Friday, 16 March 2012

It's in the Mix

I have always been a single variety wine kind of guy, perhaps because I assumed that all the good stuff goes into single variety wines and blends are made from the leftovers. 
In some instances, this may be true when it comes to mass production of blended wines, but this is not the case at all when quality blends are produced. The purpose of blending is to combine 2 or more wines and make them better as a whole. Now this doesn’t mean that you can just go and add good wine to any old plonk to make it better, each wine has to contribute positively to the whole in some way or form.


There are several reasons why a winemaker may want to blend wines: 
  • To enhance the aroma
  • To improve the colour
  • To add or minimize flavours and tastes
  • To adjust the pH
  • To lower or raise acidity
  • To raise or lower alcohol levels
  • To adjust the sweetness of a wine
  • To correct a wine with too much oak flavour
  • To raise or lower levels of tannin

Wine blending really is an art and quite damn fun too. If you and your buddies are into wine, invite them over and have an evening of blending, not cake mix, but bottles and bottles of the vino and to make it even more interesting, make a competition out of it.
That’s what we did at a Cellar Rats Tasting a couple weeks ago at Luca’s Pizzeria in Sunninghill, an Italian Restaurant with great ambiance and wine selection. The always hospitable Luca, judged the final blends and obviously my team, consisting of myself, Kimce and Christopher, won! With a Cape blend theme in mind, the winning blend contained: 50% Pinotage, 30% Shiraz and 20% Merlot and the wines used were: 2008 Stellenzicht Golden Triangle Pinotage, 2009 Fleur Du Cap Shiraz and 2010 Excelsior Merlot.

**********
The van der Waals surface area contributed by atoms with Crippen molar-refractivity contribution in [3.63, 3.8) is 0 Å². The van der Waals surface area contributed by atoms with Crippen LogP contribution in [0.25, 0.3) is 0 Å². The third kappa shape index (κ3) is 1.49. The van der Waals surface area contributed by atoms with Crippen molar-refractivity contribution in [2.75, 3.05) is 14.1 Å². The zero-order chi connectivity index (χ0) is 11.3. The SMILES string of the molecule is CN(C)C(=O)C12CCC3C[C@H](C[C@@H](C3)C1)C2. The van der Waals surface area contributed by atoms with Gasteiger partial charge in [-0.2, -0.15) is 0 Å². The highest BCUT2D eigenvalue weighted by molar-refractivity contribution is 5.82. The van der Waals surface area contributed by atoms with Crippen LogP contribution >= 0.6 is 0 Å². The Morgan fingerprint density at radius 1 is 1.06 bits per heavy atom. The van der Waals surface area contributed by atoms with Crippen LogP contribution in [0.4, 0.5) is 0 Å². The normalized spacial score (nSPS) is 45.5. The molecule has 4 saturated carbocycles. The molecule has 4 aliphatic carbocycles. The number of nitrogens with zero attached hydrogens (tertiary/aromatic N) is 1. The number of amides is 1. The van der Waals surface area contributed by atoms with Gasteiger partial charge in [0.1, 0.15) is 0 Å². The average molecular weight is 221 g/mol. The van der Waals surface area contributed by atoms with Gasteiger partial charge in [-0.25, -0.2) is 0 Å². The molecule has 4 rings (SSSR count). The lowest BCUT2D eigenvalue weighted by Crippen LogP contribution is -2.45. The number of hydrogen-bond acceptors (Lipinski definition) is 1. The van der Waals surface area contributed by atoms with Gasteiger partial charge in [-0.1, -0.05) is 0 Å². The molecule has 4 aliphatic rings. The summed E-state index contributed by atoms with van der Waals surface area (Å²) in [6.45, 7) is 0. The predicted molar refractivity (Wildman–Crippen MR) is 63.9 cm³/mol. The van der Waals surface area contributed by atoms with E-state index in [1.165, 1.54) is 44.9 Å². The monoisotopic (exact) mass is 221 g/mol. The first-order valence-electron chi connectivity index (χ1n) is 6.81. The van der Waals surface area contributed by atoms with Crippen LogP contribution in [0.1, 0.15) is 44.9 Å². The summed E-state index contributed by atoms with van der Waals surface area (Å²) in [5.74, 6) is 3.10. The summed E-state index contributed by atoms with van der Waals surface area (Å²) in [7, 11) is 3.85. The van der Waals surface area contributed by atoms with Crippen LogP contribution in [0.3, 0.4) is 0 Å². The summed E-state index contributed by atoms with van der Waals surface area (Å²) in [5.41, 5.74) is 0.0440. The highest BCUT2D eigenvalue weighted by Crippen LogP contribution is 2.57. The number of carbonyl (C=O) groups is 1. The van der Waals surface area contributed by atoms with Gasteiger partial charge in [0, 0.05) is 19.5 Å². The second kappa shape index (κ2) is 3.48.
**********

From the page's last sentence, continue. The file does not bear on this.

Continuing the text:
I was absolutely amazed at how just the slightest amendment to these percentages made a world of difference to the final product. When one studies the intricacies of the blending beast, quite a few factors have to be taken into account as the effects thereof are highly elastic (slight change in an input = sharp change in result, for you non-economically inclined folk). Such factors may include: vintage, alcohol percentage, acidity, tannic structure, level of wood maturation, residual sugar, weight, balance, flavour and aroma of the wines.

All in all, lots of wine was consumed and it was an interesting evening ending off with a dance routine, which hopefully does not end up on YouTube, as well as one of the committee members ACCIDENTALLY, almost kissing another guy goodbye. Hahaha... 

Luca’s Pizzeria is located at Rivonia Crossing Shopping Centre on the corner of Rivonia and Witkoppen Roads.
Cellar Rats Wine Tasting Club meet on Wednesdays at 19:00 at the Morningside Country Club (Tennis Clubhouse) www.cellarrats.co.za

Post a Comment